With regard to the requirement to provide commensurate compensation, DHS anticipates that employers would be able to show compliance through a variety of existing real-world practices. So long as the attestation is made in good faith and to the best of the employer's knowledge, information and belief, employers would be able to continue relying on many of the same resources they already use, such as local associations or national or local wage surveys, to set compensation for their U.S. workers. The rule would also permit employers to rely on other bases for establishing compensation levels. For example, employers hiring high-skilled STEM OPT students would be able to refer to prevailing wages provided by the Department of Labor's Office of Foreign Labor Certification for employees in the same occupation in the same area of employment.
To help gauge compliance, employers would be required to provide DHS with student compensation information, which would better situate the agency to monitor whether STEM OPT students are being compensated fairly. This would both protect such students and ensure the practical training has no appreciable adverse consequences on the U.S. labor market. Additionally, the proposed rule would authorize a recurrent evaluation process that would allow ICE to monitor student progress during the OPT period. These evaluations would ensure continuous focus on the student's development throughout the student's training period, consistent with the Mentoring and Training Plan.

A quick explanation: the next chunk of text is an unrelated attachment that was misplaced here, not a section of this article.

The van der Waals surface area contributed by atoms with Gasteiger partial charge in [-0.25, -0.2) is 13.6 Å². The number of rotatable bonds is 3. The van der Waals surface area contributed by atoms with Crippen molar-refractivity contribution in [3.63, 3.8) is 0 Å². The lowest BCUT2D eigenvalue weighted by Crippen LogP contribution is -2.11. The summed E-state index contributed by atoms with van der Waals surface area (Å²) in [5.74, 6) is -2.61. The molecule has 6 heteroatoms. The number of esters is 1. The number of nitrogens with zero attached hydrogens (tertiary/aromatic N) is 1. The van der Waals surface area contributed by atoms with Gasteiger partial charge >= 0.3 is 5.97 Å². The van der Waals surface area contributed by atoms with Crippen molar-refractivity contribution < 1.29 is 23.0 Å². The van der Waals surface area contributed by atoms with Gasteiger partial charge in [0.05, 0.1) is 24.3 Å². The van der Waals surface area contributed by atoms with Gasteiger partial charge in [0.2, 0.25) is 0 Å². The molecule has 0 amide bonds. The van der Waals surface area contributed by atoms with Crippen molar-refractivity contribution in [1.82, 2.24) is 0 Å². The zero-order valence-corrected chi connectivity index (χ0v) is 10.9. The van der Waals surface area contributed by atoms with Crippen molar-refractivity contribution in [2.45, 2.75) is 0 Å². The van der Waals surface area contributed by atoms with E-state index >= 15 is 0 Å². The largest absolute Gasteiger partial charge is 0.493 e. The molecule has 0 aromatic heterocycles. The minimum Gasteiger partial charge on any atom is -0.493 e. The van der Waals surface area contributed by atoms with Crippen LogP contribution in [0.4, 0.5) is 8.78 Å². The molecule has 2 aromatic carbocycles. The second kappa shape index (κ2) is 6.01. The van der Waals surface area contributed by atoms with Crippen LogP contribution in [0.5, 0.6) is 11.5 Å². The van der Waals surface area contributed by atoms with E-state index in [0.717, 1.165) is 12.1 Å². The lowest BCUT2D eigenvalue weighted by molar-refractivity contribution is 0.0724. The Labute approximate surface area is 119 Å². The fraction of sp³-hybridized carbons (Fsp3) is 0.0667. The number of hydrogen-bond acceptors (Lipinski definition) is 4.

With the added assurances that a student will be enhancing his or her course of study through training-basedlearning experiences and mentoring, combined with the employer non-displacement assurance, the requirement that STEM OPT students receive terms and conditions of employment (including compensation) commensurate with those of similarly situated U.S. workers, and other related requirements, DHS is confident that practical training during the STEM OPT extension will be carried out in a manner that safeguards U.S. worker interests.
Some commenters to the 2008 IFR also expressed concern that the STEM OPT extension could be exploited by entities that hope to profit from the program but that may not have an actual STEM opportunity available for a student at the time of the student's application for the extension. To the extent that this comment refers to temporary placement agencies, DHS does not envision that such “temp” agencies will generally be able to provide eligible opportunities under the proposed STEM OPT extension, including by complying with the Mentoring and Training Plan process and requirements.